A Highly Important Centrepiece

A Highly Important Centrepiece

George III 
London, 1786-7
Maker's mark of James Young

Marked on underside of base and interior of tureen, part marked on cover, finial, branches and supports

Height: 54.6 cm, 21 ½  in.
Length: 64.2 cm, 25 ¼ in.
Width: 50.2 cm, 19 ¾ in.
Weight: 25,004 g, 804 oz 


The centrepiece comprises a large, oval central tureen the underside of which is applied with a shell, with a pendant drop to the underside formed of small shells, the sides of the tureen are applied with swags of shells and pearls contained in nets suspended from masks, with a guilloche border.  The domed cover has alternating matted and burnished flutes and is applied with further swags of shells, its finial is a reclining figure of Neptune resting on shells.  The tureen is supported on four scrolls legs entwined with dolphins, from each of whose heads springs a naturalistically modelled branch entwined with seaweed and shells and terminating in a shell-shaped bowl supported by the arms of a triton.  All resting on plateau cast and chased with shells, rocks and sea spray and modelled with two further shell-shaped bowls, on shell feet.  The centre of the plateau is applied with a coat of arms and motto within a beaded border.

The circumstances of the commissioning of this extraordinary piece of rococo silver are unknown.  What is known however, is that it is a copy of what must have been an identical centrepiece supplied in 1780 by James Young to Charles Manners, 4th Duke of Rutland (Charles Jackson, An Illustrated History of English Plate, 1911) the friend and political ally of John FitzGibbon, 1st Earl of Clare for whom it was made. The whereabouts of the Rutland centrepiece are currently unknown but it was subsequently remodelled by Rundell and Bridge who enlarged and altered the plateau and altered the legs of the tureen.  The prototype of the Rutland centrepiece was in turn the great Marine centrepiece in the Royal Collection.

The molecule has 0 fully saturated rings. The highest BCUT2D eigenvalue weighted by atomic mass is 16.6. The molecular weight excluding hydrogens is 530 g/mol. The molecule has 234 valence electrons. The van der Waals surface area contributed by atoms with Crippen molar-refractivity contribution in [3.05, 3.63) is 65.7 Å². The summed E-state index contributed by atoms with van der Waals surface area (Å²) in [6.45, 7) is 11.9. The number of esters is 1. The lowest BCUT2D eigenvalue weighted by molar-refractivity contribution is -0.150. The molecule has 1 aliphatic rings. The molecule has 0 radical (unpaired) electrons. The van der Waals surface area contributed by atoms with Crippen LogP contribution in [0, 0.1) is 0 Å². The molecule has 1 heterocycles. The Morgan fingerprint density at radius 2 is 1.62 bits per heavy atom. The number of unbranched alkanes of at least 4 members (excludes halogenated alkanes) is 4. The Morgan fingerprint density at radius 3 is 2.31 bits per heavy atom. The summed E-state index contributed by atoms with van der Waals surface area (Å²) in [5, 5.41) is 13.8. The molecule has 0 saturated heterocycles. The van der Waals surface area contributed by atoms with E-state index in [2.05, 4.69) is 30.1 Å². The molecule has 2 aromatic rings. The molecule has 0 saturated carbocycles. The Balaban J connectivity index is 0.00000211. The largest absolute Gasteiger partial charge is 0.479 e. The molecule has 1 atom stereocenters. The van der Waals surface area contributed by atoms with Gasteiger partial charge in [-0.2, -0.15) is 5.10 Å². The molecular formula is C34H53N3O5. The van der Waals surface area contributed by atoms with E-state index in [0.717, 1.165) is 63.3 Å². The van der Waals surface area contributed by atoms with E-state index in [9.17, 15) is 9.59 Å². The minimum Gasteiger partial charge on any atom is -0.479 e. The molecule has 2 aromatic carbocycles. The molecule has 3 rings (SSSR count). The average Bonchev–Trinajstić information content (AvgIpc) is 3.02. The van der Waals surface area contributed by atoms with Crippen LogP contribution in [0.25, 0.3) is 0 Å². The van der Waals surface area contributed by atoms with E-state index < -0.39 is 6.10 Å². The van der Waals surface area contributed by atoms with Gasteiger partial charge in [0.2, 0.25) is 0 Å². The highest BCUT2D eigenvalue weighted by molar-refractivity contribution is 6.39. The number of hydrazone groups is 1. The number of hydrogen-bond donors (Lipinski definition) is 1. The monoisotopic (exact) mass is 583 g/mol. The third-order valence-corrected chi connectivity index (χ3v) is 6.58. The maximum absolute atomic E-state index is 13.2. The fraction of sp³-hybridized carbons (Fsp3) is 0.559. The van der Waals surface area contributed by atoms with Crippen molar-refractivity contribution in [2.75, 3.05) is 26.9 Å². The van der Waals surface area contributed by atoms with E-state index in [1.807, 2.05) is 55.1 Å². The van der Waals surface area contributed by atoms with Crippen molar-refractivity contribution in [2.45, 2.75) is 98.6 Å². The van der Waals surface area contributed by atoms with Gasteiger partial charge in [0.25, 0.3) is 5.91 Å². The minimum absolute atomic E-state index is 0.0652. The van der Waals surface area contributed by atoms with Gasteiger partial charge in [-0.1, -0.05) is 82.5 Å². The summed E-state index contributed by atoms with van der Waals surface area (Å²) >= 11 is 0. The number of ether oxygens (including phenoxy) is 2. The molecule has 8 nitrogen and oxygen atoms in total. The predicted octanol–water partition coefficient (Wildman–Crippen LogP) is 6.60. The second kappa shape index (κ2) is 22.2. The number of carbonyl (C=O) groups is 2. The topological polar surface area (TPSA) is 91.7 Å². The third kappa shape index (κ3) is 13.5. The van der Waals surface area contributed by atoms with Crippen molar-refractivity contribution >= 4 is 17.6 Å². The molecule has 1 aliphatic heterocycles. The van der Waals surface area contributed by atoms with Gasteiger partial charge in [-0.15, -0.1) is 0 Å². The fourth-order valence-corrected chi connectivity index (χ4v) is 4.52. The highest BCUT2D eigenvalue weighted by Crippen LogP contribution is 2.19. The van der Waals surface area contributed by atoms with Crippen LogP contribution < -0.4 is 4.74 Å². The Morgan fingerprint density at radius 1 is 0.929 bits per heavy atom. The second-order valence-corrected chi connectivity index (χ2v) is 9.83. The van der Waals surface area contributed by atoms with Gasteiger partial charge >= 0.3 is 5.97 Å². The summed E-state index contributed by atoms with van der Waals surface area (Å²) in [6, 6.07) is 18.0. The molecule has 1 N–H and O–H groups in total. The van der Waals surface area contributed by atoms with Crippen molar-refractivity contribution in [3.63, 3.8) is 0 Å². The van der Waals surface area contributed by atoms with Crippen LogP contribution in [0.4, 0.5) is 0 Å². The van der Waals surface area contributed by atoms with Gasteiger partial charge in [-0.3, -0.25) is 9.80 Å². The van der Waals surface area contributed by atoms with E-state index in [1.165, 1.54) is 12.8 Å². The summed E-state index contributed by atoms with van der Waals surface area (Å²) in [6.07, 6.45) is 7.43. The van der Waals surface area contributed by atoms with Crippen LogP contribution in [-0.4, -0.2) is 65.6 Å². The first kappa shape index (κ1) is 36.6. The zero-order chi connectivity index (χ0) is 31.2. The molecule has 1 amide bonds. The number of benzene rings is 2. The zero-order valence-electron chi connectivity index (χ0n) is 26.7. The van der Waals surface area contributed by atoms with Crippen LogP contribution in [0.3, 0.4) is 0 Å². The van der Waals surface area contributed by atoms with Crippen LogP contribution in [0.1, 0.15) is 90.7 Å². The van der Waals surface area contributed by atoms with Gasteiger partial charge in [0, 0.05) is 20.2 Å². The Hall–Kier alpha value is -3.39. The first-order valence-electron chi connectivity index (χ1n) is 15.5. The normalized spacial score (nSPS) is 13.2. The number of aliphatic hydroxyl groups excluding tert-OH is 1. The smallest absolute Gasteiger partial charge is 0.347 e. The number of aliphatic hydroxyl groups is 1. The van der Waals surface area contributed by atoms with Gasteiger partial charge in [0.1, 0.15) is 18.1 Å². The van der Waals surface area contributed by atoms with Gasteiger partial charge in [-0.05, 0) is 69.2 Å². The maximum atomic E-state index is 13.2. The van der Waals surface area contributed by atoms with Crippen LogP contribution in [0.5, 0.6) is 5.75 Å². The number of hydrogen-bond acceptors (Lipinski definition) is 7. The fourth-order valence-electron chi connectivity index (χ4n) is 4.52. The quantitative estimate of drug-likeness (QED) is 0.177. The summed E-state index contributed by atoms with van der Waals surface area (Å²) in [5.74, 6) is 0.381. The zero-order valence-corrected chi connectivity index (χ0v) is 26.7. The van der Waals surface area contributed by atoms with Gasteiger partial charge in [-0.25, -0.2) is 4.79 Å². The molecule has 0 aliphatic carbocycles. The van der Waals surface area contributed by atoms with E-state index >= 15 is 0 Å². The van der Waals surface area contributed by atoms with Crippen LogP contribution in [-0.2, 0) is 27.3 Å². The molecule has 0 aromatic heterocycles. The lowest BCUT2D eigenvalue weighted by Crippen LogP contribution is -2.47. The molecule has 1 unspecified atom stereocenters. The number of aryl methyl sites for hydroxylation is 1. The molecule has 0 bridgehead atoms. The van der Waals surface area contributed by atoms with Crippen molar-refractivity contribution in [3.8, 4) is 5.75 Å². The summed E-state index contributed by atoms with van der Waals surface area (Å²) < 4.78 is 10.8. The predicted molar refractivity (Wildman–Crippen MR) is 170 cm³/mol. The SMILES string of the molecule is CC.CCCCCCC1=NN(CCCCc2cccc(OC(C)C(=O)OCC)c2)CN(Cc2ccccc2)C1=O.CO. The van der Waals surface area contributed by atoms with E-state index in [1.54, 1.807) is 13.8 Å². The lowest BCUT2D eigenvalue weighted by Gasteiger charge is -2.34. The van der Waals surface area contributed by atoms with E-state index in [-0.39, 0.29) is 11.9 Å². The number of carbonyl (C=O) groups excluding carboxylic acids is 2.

The centrepiece in the Royal Collection has been discussed at length in an article by Kathryn Jones and Christopher Garibaldi (‘Crespin or Sprimont? A Question Revisited”, Silver Studies, the Journal of the Silver Society, No. 21, 2006, pp. 24-38).  It is largely unmarked apart from the plateau which is by Paul Crespin and the accompanying sauceboats of 1743 and four salts which are by Nicholas Sprimont.  Like the Rutland centrepiece the plateau of the one in the Royal Collection was altered by Rundell, Bridge and Rundell in 1826.  This present centrepiece is then, the only one to give us a clear picture of what both the royal and the Rutland examples must have looked like prior to all the nineteenth-century additions.